Did a pre-listing inspection today. Client ran his landscaping/grass cutting/snow plowing business out of the 2 large pole barns on his property. Many things were sort of handy man repairs and rigged up, which is why I highly recommended that I do an inspection so he can fix things before they are found by the buyer’s home inspector. Went to check the garage door openers in the garage where the cars went, and found the photo sensors were all on the ceiling 4" apart by the opener. Checked the safety reverse, and moved on to the shop with larger doors. Same thing, photo sensors on the ceiling at the opener. Went to check the safety reverse, and the bracket broke that is attached to the door and that the opener slide is attached to. It should be tight to the door in the circle here. Door won’t properly close without manually pushing it down the last 3’. Client was pretty upset, asked what happens in that situation. Told him that since I was operating the door in a normal fashion and was not doing anything abusive, it is his problem to fix. He didn’t like that answer, said it would not have broken in normal use, it only broke cause I stopped the door to check the safety reverse. Since I was doing the inspection for free, I told my brother that it’s better that it happened now to us than to the home inspector for the buyer. He said no, he would have made them fix it. I said I’ll give your money back…wait, I’m not charging you. He got over it, but wasn’t happy about it. If he wasn’t my brother, and if I was getting paid, I’d maybe think hard about a refund or helping make the repair. But I know I don’t need to and didn’t do anything wrong…it happened in the normal course of the inspection and was not from abuse, misuse, or negligence. But I just feel that I caused it. I know, get it over it. Correct?garage door bracket.pdf (1.6 MB)
You lost me here…
The search function is your friend! There are several threads about this circumstance. The most notable thing you need to consider is: Did you do a proper door inspection before you operated it? This will save you a lot of time and inconvenience. Doors with loose missing rollers, missing brackets and fasteners or improper installation (as you indicated in your post) should not be operated.
His brother didn’t want the sensors by the door opening so mounted them on the ceiling directly pointed at each other.
Ok. So that serves what purpose?
Lol. Because some people have a hard time keeping their sensors aligned or for some reason think they will. I’ve seen it a few times. Here’s an example off the internet…
It’s a result of when people were adamant that the guberment wasn’t going to tell them how to be safe, lol.
Geez!! If I ever saw that I would refuse to inspect anything related until corrected…
Gotcha! Never saw where Folks wanted to be anti garage door safety…but I’m sure it’s out there…
It’s the same people who still won’t wear a seat belt. I fought that for a while but now it feels weird to NOT wear a seat belt.
Maybe you did. What method did you use to “test” the ‘mechanical reverse’ function?? You kinda avoided that little detail!!
Did you operate the door by hand, after the inspection of it that Bob spoke of
here, BEFORE pushing any buttons? I found many loose items by doing both. And, would not electrically operate the door. I just noted it in my report and moved on.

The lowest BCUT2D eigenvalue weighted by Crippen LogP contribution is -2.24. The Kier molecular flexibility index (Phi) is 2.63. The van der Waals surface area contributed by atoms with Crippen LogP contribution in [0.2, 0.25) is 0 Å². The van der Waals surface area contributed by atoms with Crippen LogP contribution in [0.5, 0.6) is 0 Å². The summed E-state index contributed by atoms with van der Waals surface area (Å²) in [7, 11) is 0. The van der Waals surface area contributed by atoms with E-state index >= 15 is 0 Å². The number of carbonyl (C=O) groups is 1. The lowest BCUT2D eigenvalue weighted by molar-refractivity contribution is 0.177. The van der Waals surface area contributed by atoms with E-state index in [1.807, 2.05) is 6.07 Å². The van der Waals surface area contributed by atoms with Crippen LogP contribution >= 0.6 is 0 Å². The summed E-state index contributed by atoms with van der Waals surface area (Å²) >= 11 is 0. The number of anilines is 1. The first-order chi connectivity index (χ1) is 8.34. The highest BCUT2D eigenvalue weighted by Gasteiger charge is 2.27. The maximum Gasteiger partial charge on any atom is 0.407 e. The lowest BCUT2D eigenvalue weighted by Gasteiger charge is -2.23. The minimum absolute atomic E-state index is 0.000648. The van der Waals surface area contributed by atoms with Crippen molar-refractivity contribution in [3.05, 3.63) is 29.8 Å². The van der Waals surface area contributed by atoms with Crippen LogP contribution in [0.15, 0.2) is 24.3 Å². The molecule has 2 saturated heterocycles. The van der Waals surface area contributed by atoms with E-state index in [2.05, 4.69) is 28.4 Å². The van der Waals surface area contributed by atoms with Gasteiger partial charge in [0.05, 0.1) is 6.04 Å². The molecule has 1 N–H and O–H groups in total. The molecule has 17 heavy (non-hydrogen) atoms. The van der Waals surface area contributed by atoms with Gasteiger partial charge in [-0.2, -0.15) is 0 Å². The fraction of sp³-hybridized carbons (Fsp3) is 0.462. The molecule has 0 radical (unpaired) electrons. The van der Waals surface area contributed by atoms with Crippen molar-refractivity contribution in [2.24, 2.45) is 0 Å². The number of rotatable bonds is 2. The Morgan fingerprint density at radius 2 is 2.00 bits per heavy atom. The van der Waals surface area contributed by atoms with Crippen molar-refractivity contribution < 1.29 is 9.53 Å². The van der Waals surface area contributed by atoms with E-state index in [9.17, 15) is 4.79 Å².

Yeah, really, Christopher! I can smack my brother but you better not!
I’ve seen the photo sensors mounted like that, as well as on the ceiling above the garage door. Reported as a deficiency. For the damage done by operating the door…as long as you inspected the door and the components (check for it being locked too), you should be good to check for proper operation, minus the safety reverse…but may also have force sensitive… you should not be liable if something goes wrong. We get paid to prove what works and what doesn’t work. Just like a plumbing drain…we inspect a sink by looking at the drain, then turn water on…sometimes it leaks, although it may visually look ok, it may not be ok and can’t be discovered until putting it to the test under normal operating conditions.
Are we being “punked”, here?
If the sensors are mounted at the ceiling, why would you need to test them? You already know that they won’t “work”. They’re. Mounted. On. The. Ceiling!
I think he was mostly testing the “reverse” function, that’s when the auto operator arm broke.
You are not liable Period. If the guy bypassed these safety items Just Assume he most likely never Checked or adjusted the closing force feature either
My policy anymore when I see a Micky Mouse set up like when they mount the sensors like this…Or any other significant deficiency (with any system*)…Call it out! That it needs correction by a Qualified person and Then All Safety features be Checked (By a qualified person) After The Repair.
- This applies to other components and systems, not just Garage doors.
If the door showed installation defects and errors (it did according to the OP) then it should have noted and no motor test should have been performed.
If a reverse test was performed, was it the official test listed in every door opener guide and published by DASMA? It sounds like it was most likely the “out-stretched arm test” (or similar).
If you test a door (or anything) without following prescribed standards and the item breaks, you really have no defense.
George. Say less. That’s my best recommendation.
You will get it once your routine becomes grounded.
The garage vehicle door was operated under normal operational parameters.
Operate the remote. Don’t touch the vehicle door period.
When something goes amiss, leave it alone!
The garage vehicle door either operated or did not operate successfully.
List the defects and move on.
Never, ever talk to the owner of the residence during an inspection. Refer all their questions to the attending real estate agent.
Hope that helps.